Lets multiply the total 24 hour load energy by 1.5 to account for several factors such as the system efficiencies, including wiring and interconnection losses as well as the efficiency of the battery charging and discharging cycle, and allowing extra capacity for the system to recharge the batteries after they have been drained.

New load = 126*1.5 = 189 watt-hours
So that's really 189 W-hr/day. I might argue w/the fudge factor. You need something to account for added RPi "accessories" and to transform the battery voltage into the RPi's input voltage (5V). Don't double count the battery related stuff, just try to get a good average but conservative number for the energy used in a day.
ipish wrote:3. Determine Solar Insolation in Hours (disregard 9 hours of sunlight stated earlier)

Most solar map data are given in terms of energy per surface area per day (kWh/m2/day) which can be read directly as "Sun Hour Day” (hours of a day with sunlight). Kuala Lumpur receives in average around 6.0 kWh/m2/day.
OK so at the end of an average day, a 1m^2 panel would have 6 kW-hr fall on it. Actual panel output would be less as no panel is 100% efficient.
ipish wrote:4. Determine the size of the Solar Panel

The size of the solar panel array is determined by having the adjusted daily load divided by the Sun Hour Day. So for Kuala Lumpur;

189 /6.0 = 31.5 watts
No and yes. At first it appears that you've mixed units. 6 kW-hr is 6000 W-hr and that's for a 1 m square panel at a mythical 100% efficiency. So it's really;

189 W-hr/day / 6000 W-hr/m^2/day

... which gives an answer in m^2, not W, assuming 100% efficiency. That's 0.0315 m^2.

So what's a reasonable efficiency ? I'll SWAG 12% for a panel you can afford.

So you need a panel that's 0.0315/0.12 = 0.26 m^2 or ~ 50cm by 50 cm.

Alternately you can look at the peak power rating of a panel. This is supposed to be the power output when under an "illumination" (irradiance) of 1000 W/m^2, what you might get at high noon at the equator. If you get 6000 W-hr/day then multiply the power rating in W by 6 (=6000 W-hr/day/1000 W/m^2) to get the panel output in W-hr/day. Conversely divide the energy needed by 6 to get the panel power rating. (perhaps this is how you got it ?)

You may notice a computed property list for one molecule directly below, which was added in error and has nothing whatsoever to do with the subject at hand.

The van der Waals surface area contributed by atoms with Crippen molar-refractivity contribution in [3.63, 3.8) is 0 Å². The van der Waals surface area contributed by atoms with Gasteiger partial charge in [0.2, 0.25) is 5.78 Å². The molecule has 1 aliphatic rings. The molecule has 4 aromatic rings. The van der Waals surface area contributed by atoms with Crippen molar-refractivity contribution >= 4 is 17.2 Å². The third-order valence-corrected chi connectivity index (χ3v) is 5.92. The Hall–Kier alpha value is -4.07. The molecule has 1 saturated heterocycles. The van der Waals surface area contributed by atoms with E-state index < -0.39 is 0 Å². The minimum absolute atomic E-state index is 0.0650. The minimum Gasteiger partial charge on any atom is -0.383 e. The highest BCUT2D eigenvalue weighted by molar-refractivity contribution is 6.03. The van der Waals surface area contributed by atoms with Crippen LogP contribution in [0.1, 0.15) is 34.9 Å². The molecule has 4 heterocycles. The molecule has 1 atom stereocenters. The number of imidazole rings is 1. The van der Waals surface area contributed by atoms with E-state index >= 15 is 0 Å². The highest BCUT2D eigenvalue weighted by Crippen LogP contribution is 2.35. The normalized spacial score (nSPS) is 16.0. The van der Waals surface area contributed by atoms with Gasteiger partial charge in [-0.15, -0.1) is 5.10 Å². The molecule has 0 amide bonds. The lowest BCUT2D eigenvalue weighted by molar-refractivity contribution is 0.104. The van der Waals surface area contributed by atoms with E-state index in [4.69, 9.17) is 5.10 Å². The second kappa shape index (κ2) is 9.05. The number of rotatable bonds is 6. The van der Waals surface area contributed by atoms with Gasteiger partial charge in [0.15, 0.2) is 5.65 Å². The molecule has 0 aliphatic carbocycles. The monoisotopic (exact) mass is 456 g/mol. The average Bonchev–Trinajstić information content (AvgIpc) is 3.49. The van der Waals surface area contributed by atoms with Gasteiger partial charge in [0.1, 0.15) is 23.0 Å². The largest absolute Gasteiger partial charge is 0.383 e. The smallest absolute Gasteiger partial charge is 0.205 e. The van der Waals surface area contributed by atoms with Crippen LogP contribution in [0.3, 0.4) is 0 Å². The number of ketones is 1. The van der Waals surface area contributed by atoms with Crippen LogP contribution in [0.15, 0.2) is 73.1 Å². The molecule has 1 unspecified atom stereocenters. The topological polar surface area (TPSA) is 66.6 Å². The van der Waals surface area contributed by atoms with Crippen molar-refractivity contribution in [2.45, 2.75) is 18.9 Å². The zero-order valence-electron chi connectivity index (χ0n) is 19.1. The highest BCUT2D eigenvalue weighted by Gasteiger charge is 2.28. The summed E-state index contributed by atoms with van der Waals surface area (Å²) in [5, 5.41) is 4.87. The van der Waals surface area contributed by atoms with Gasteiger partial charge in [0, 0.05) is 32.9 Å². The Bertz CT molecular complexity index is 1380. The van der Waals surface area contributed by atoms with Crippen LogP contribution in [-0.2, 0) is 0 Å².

A 100 W panel, whatever it's size, will output 100 W if it's illumination is 1000 W/m^2. If it got that for 6 hrs (= 6000 W-hr) then it would output 100 W during those 6 hrs for an energy total of 600 W-hr.

Since you only need 189 W-hr/day, you need 189/6 = 31.5 W panel. (this is the yes part of no and yes)

I'm unsure if the Sun Hour Day includes a factor for the Sun not being perpendicular to the surface over the whole day. I think it does.
http://pveducation.org/pvcdrom/properti ... -radiation

But wait there's more. The panels output voltage won't match the battery voltage. There will be a loss in converting one to the other and so the panel needs to output more power to account for that loss or you won't be refilling your battery. A good efficiency number to use would be 85%, so divide the size or power rating by 0.85.
ipish wrote:5. Determine Battery size
Now redo using the above and don't forget to include extra capacity for days w/o any Sun. After all you can't charge it up to more than 100%. Multiple very sunny days can't make up for 2 days of pouring rain (ie : no sunlight). I also think your 50% efficiency is really conservative. A real number might be 95% for the charging cycle and 95% during the discharge cycle (= 0.95 * 0.95 = 0.9).
#177448
But wait there's more. The panels output voltage won't match the battery voltage. There will be a loss in converting one to the other and so the panel needs to output more power to account for that loss or you won't be refilling your battery. A good efficiency number to use would be 85%, so divide the size or power rating by 0.85.
Now that I think about it, the panel must be larger than the above. It must account for all power losses and uses in the system. So it must also sized to include the battery losses. Using my 95%/95% from above and keeping the 189 W-hr/day means the panel needs to supply 189 W-hr/day used /(.95*.95*.85) = 246 W-hr/day. So that's a 41 W panel.